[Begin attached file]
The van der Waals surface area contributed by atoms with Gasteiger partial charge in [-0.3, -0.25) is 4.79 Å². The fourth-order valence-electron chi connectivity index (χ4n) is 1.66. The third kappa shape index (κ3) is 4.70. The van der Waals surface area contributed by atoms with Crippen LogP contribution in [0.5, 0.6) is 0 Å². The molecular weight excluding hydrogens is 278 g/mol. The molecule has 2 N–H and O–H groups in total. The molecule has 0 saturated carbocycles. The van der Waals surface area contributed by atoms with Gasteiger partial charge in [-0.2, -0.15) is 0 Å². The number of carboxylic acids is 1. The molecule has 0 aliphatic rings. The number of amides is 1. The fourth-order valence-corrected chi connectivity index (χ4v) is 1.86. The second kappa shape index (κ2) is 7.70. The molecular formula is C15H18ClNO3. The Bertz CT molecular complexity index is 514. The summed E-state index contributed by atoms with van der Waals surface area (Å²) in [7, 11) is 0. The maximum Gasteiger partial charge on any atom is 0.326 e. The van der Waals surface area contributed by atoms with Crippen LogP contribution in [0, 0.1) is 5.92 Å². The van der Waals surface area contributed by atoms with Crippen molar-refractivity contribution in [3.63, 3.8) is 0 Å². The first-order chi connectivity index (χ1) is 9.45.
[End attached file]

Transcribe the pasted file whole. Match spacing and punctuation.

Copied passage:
The van der Waals surface area contributed by atoms with Gasteiger partial charge in [-0.3, -0.25) is 4.79 Å². The fourth-order valence-electron chi connectivity index (χ4n) is 1.66. The third kappa shape index (κ3) is 4.70. The van der Waals surface area contributed by atoms with Crippen LogP contribution in [0.5, 0.6) is 0 Å². The molecular weight excluding hydrogens is 278 g/mol. The molecule has 2 N–H and O–H groups in total. The molecule has 0 saturated carbocycles. The van der Waals surface area contributed by atoms with Gasteiger partial charge in [-0.2, -0.15) is 0 Å². The number of carboxylic acids is 1. The molecule has 0 aliphatic rings. The number of amides is 1. The fourth-order valence-corrected chi connectivity index (χ4v) is 1.86. The second kappa shape index (κ2) is 7.70. The molecular formula is C15H18ClNO3. The Bertz CT molecular complexity index is 514. The summed E-state index contributed by atoms with van der Waals surface area (Å²) in [7, 11) is 0. The maximum Gasteiger partial charge on any atom is 0.326 e. The van der Waals surface area contributed by atoms with Crippen LogP contribution in [0, 0.1) is 5.92 Å². The van der Waals surface area contributed by atoms with Crippen molar-refractivity contribution in [3.63, 3.8) is 0 Å². The first-order chi connectivity index (χ1) is 9.45.